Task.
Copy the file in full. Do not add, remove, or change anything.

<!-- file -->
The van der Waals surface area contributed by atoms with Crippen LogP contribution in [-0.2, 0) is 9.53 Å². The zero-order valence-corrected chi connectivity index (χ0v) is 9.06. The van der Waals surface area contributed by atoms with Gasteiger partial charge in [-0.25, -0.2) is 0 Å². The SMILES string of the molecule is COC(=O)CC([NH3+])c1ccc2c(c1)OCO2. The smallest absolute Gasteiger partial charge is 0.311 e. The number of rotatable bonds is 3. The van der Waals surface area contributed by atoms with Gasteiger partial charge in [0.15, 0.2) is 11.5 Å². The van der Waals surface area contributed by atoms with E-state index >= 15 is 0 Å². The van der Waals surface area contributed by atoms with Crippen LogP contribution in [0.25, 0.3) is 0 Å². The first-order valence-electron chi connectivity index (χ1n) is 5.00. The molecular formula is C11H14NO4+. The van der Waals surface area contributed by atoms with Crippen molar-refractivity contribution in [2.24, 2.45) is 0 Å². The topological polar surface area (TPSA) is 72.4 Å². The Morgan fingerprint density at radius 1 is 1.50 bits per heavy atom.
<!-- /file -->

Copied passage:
The van der Waals surface area contributed by atoms with Crippen LogP contribution in [-0.2, 0) is 9.53 Å². The zero-order valence-corrected chi connectivity index (χ0v) is 9.06. The van der Waals surface area contributed by atoms with Gasteiger partial charge in [-0.25, -0.2) is 0 Å². The SMILES string of the molecule is COC(=O)CC([NH3+])c1ccc2c(c1)OCO2. The smallest absolute Gasteiger partial charge is 0.311 e. The number of rotatable bonds is 3. The van der Waals surface area contributed by atoms with Gasteiger partial charge in [0.15, 0.2) is 11.5 Å². The van der Waals surface area contributed by atoms with E-state index >= 15 is 0 Å². The van der Waals surface area contributed by atoms with Crippen LogP contribution in [0.25, 0.3) is 0 Å². The first-order valence-electron chi connectivity index (χ1n) is 5.00. The molecular formula is C11H14NO4+. The van der Waals surface area contributed by atoms with Crippen molar-refractivity contribution in [2.24, 2.45) is 0 Å². The topological polar surface area (TPSA) is 72.4 Å². The Morgan fingerprint density at radius 1 is 1.50 bits per heavy atom.